MINNEAPOLIS — In this week’s metaphor, Joe Rossi wears a chef’s hat.
The Gophers defensive coordinator described the contrasts between the option offenses run by Georgia Tech and Georgia Southern like the varying prep necessary to cook, say, lasagna versus chicken parm.
“When we look at it, we’re going to make a different meal and there are different ingredients that go into it,” Rossi said Wednesday.
In the Quick Lane Bowl last December, the Gophers faced a Georgia Tech option that had the quarterback under center, with a running back dive going into a certain gap, then QB and pitch possibilities as following choices.
For Georgia Southern, the Gophers’ opponent at 2:30 p.m. Saturday at TCF Bank Stadium, the QB is in the pistol formation, with the running back option an inside zone and the chance for QB and pitch moves from that. Other times, they have three running backs in the backfield and will run a speed option without a dive to get to the outside faster.
Georgia Tech’s offense led the nation with an average of 334 rushing yards per game last season, but the Gophers held it to 206 yards in the 34-10 bowl victory. It was the first game after Rossi had the “interim” tag removed from his DC title.
Georgia Southern, of the lower-tier Sun Belt Conference, was seventh in the country in rushing offense (266 yards per game) last season. In a 10-3 season in 2018 and 1-1 start this year, they are a combined 11-0 when rushing for more yards than their opponent and 0-4 when they don’t.
Like those Italian dishes in which pasta, cheese and an oven are some the similarities, the Gophers’ defenders will need to know each individual assignment and be disciplined to follow through.
The Gophers had more than three weeks to prepare for Georgia Tech, and why they didn’t have that chunk of time to scheme for Georgia Southern, they fit it in where they could.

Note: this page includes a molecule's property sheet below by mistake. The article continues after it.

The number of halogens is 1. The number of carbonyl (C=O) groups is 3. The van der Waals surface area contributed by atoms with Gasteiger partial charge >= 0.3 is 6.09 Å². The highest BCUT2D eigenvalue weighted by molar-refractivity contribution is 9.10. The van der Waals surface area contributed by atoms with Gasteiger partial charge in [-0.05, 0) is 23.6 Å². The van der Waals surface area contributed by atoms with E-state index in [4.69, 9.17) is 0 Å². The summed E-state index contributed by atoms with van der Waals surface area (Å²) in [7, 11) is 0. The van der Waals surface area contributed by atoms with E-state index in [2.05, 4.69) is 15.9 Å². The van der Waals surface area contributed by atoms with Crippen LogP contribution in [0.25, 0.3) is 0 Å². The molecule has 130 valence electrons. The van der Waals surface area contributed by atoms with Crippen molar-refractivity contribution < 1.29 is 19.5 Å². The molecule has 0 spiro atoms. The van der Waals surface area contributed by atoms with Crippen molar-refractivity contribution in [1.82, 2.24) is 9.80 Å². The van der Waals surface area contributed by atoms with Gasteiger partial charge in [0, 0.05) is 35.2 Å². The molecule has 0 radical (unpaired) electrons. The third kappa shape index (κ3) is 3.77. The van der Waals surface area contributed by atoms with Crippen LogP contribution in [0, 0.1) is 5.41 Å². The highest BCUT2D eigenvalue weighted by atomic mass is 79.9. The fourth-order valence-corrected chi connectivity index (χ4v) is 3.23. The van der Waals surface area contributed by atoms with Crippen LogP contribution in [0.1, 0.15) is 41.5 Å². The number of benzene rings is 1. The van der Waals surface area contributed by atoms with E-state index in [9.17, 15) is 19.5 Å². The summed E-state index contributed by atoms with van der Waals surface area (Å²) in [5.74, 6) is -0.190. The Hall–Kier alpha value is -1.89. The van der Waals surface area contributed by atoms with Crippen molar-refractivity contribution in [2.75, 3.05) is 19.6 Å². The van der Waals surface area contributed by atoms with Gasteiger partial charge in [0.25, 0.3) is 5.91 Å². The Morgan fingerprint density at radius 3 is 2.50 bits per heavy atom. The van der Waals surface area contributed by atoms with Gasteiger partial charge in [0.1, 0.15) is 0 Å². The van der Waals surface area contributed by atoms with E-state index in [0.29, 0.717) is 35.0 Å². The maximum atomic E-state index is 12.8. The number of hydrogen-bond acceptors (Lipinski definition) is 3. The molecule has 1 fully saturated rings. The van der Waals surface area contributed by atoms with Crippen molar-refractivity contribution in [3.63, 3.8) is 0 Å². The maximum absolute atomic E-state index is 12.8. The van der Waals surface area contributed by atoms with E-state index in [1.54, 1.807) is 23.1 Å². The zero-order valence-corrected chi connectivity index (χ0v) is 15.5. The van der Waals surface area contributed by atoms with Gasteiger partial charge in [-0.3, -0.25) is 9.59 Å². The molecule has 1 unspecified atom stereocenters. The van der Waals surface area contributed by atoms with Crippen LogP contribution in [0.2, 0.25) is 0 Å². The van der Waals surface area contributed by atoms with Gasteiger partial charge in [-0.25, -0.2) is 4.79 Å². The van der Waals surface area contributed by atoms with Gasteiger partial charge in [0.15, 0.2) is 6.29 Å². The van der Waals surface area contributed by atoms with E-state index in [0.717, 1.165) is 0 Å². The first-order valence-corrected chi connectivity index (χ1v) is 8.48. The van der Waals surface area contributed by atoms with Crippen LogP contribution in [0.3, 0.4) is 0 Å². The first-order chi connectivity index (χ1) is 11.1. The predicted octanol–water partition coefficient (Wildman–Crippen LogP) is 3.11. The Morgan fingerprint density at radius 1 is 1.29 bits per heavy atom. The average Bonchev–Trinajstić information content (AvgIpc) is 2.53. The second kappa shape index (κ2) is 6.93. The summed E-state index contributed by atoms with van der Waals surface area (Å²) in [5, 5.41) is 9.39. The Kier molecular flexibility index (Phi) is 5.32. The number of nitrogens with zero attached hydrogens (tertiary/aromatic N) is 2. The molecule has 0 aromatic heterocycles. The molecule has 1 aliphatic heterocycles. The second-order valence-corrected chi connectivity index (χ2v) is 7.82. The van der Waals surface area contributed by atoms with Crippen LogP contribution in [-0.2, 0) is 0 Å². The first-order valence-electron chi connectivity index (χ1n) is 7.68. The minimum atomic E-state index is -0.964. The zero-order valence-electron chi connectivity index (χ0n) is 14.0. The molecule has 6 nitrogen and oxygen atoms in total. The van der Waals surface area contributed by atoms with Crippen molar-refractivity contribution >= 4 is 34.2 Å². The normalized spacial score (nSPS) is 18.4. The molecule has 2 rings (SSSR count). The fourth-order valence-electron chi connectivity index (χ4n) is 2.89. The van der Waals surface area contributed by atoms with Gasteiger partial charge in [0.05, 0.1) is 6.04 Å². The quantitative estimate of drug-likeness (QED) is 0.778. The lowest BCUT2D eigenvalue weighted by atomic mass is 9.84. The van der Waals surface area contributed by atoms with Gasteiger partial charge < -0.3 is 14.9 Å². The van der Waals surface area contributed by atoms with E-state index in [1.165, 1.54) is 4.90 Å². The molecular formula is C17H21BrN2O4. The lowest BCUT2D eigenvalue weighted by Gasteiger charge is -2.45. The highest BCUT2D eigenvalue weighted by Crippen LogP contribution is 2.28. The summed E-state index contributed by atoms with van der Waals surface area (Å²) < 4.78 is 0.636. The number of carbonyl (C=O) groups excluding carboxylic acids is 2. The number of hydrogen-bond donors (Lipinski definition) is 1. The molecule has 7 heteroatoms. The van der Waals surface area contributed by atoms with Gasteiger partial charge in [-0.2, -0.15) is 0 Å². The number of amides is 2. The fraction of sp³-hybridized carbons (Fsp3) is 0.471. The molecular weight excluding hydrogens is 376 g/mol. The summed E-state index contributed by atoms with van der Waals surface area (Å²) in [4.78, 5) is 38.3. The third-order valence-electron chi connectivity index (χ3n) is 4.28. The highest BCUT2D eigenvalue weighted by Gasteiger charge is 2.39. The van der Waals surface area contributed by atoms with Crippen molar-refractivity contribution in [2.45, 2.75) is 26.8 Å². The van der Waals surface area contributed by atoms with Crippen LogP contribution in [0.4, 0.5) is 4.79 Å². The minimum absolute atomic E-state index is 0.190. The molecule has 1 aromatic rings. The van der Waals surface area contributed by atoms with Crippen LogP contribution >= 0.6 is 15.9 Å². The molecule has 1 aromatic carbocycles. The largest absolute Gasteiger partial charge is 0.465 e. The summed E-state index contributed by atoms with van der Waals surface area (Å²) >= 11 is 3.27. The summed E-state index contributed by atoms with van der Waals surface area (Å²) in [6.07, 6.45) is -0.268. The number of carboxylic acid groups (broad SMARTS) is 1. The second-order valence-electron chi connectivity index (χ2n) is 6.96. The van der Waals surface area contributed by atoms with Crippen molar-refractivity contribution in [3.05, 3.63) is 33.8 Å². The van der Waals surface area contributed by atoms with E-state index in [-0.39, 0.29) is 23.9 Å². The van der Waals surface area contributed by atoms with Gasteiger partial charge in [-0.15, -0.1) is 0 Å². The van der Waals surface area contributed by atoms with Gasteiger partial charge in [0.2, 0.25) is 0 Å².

Minnesota worked on the Eagles’ offense during spring practices, a little bit in the summer and carved out days during fall camp. With the South Dakota State season opener falling on a Thursday, they took the extra time the following two days before the Fresno State game to touch on it again before giving it the team’s full attention this week.
“So, we’ve been working on it for a while,” Minnesota coach P.J. Fleck said.
But how good Georgia Southern is in 2019 is hard to nail down. The Eagles got throttled 55-3 by No. 4 Louisiana State in the opener, averaging 1.8 yards per carry. Starting QB Shai Werts was injured in that game in Baton Rouge and did not play in last week’s 26-18 victory over FCS-level Maine, when Georgia Southern rushed for 7.5 yards per carry.
Georgia Southern had 395 rushing yards against Maine, including nine plays of 25 yards or longer. The Eagles also had seven fumbles, but lost only one.
Backup QB Justin Tomlin looked capable with 11 carries for 132 yards, but he had two fumbles and the one lost. He is expected to play again this week with Werts sidelined.
The triple option offense can be a great equalizer. Last Saturday, Army brought its version of it to the Big House to face No. 7 Michigan and nearly produced an upset before falling 24-21 in overtime. Fleck mentioned that scare in his news conference this week.
Rossi and the Gophers appeared to have their hands full with Fresno State’s mobile quarterback Jorge Reyna last week. Reyna was the Bulldogs’ leading rusher with 88 yards on 21 carries in their 31-23 loss to Southern Cal at the Coliseum. He showed himself to be dangerous running the ball and extending plays with his feet before making a longer throw downfield.
But Minnesota held Reyna to one rushing touchdown and minus-19 yards on 11 carries, including four sacks. His longest completion was 25 yards. The Gophers did it, sometimes, with a defender assigned to Reyna or blitzed him while maintaining coverage downfield.
“We condensed the pocket,” Fleck said. “We didn’t give him a lot of lanes to be able to escape through. He had no place to run.”